11th Circuit Court of Appeals rules that law enforcement can't track cell phone movements without a warrant -- and thus may have taken a bat to the kneecaps of the NSA's legal justification for vacuuming up all your metadata. Long story short: the NSA's legal justification relies on the notion that you have no "reasonable expectation of privacy" when you give data to the phone company (or to any business), but the 11th Circuit maintains that you do, because, really, do you even think about revealing your location every time you use a cell phone? What on Earth is wrong with getting warrants, anyway?
President Obama signs an executive order forbidding federal contractors from discriminating against gay, lesbian, and transgender workers. Mr. Obama would have preferred that Congress pass ENDA (and so would I!), but this will do for the meantime, even if a President Walker or a President Sandoval overturns it. Author Gabriel Arana also points out that even if the Supreme Court decides that corporations have religious beliefs God forbid, no law compels a corporation to seek out federal contracts -- though with a few more Robertses on the Court, perhaps corporations will one day win a "right" to discriminate against people they think Jesus told them not to like and feed at the government trough.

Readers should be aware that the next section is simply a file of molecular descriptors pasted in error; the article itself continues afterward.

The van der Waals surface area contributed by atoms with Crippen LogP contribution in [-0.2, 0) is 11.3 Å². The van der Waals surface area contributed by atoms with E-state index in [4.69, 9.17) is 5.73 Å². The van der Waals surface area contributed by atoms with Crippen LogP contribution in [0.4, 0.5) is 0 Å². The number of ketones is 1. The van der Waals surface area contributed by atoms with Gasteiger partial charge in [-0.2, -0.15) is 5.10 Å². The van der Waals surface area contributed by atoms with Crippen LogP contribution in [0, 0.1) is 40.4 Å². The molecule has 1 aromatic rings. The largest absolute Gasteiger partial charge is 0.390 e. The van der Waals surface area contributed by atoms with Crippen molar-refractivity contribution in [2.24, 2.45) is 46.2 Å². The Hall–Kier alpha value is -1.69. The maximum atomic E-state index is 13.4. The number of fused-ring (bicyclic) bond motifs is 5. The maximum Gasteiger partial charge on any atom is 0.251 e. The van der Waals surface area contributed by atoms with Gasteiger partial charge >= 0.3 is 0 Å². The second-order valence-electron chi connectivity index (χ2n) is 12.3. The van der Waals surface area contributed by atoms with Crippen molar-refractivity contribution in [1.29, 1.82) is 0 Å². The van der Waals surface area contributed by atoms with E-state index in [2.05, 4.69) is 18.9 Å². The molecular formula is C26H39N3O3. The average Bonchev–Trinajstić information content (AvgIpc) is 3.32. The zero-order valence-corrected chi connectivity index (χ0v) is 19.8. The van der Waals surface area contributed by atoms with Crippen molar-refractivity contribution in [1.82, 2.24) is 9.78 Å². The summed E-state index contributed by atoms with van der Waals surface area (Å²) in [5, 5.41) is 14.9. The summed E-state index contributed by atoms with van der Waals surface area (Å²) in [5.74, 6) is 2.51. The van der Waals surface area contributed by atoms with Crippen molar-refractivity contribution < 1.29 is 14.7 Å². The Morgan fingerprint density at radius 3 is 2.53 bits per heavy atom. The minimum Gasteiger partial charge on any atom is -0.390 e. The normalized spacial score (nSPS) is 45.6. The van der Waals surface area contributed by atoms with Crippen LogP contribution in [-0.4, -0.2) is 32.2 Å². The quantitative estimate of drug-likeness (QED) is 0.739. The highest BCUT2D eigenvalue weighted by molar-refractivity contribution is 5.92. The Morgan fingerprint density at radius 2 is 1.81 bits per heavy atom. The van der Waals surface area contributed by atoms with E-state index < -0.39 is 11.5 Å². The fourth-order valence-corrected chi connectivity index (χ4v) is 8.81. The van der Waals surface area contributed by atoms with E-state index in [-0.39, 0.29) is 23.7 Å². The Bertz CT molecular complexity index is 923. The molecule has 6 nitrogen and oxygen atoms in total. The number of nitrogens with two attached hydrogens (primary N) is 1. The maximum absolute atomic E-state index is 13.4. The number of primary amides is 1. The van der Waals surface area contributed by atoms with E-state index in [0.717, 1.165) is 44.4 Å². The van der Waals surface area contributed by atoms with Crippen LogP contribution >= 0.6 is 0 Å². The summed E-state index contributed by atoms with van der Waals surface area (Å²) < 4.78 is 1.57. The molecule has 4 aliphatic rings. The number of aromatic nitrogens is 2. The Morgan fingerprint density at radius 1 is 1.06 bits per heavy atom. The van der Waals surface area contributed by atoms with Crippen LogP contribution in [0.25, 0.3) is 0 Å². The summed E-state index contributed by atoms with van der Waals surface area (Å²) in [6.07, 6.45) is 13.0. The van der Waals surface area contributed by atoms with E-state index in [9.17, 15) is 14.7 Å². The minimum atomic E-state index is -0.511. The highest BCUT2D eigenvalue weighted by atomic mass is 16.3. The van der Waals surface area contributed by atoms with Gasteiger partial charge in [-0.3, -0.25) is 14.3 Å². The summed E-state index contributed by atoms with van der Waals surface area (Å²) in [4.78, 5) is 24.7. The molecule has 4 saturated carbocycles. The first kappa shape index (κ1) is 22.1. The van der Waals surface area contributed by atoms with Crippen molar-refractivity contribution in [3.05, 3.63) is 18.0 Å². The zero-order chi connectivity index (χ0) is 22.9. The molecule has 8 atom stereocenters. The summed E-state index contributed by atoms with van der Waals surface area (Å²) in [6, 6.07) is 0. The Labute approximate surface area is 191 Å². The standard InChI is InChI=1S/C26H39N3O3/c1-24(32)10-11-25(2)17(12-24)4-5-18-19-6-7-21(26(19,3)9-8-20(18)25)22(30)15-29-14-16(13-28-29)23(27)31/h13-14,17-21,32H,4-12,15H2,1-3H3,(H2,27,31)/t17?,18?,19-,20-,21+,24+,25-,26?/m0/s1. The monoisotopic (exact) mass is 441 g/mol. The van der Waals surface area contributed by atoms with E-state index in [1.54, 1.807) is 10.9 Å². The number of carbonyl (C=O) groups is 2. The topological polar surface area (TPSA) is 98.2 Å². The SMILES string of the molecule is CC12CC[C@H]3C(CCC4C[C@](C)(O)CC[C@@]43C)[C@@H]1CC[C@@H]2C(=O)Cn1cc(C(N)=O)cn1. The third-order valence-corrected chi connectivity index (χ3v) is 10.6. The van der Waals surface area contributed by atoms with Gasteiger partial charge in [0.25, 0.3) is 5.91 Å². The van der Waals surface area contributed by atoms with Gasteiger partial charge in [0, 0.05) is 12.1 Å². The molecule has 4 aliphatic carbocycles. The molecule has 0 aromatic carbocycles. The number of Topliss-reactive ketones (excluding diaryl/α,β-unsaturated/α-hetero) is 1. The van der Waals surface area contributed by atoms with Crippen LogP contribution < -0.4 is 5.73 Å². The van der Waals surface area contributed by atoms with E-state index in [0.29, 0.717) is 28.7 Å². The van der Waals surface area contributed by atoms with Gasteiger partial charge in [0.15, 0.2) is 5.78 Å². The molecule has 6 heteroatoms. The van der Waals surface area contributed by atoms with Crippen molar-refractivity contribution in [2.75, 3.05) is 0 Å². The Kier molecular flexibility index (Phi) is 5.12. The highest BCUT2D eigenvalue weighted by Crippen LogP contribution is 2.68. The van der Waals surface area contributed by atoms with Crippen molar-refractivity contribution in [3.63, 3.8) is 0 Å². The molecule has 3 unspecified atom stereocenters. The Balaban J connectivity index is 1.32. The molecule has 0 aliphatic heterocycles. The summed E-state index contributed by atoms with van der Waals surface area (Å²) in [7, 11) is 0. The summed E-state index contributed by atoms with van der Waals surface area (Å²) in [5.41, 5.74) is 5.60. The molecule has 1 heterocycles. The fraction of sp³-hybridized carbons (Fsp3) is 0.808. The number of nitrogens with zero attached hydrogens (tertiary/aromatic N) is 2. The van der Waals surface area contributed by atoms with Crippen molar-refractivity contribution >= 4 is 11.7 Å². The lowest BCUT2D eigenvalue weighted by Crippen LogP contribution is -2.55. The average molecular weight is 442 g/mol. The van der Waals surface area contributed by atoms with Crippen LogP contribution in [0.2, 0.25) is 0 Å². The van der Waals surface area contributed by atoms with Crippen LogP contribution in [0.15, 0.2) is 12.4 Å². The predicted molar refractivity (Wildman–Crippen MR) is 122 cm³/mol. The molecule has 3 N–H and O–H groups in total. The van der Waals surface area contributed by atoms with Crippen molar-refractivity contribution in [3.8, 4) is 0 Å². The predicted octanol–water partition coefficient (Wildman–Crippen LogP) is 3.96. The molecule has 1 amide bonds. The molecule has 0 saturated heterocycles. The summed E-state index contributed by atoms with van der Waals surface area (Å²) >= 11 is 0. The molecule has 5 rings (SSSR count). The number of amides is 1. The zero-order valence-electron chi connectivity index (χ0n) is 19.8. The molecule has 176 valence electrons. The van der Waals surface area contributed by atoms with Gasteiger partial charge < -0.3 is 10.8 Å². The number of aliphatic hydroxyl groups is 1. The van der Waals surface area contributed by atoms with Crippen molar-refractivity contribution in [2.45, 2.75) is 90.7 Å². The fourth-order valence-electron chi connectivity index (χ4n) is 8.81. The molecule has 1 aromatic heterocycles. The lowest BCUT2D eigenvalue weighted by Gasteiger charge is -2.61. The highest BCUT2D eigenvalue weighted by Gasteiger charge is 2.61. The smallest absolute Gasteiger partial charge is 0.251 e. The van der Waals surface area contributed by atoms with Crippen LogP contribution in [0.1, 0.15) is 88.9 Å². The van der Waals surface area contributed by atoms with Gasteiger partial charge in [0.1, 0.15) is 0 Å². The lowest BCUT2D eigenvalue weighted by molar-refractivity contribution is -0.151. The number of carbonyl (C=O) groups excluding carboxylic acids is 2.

David Corn helpfully provides "7 Talking Points You Need for Discussing the Iraq Crisis. I do wonder if reasoning with Iraq war hawks will do any good -- maybe the best response to any testosterone-addled fool yelling for Mr. Obama to send someone else's kids back to Iraq might be, "you had your shot, but you fouled it up out of abject stupidity and arrogance, so now let the adults give it a go."
David Frum asks "When Will Republican Leaders Fight Back" -- against "Republican radicals," that is, like the ones who toppled Eric Cantor last week. But I doubt Republican leaders want to "fight back," when they can just let teabaggers redefine the center further rightward, allowing leaders to work far less hard to appear "principled." And who in Virginia's 7th District would run through a wall for Eric Cantor anyway?
Finally, Think Progress reminds us how Casey Kasem (who passed on Father's Day) leveraged his power for causes dear to his heart, such as when he quit voicing Shaggy on Scooby-Doo in the mid-'90s after producers wanted him to cut an ad for Burger King, and would only return if they made Shaggy a vegetarian. I'm not necessarily with Mr. Kasem on vegetarianism, but I'm certainly with him on factory farms, and how many folks in his position would risk their cashflow on principle as he did?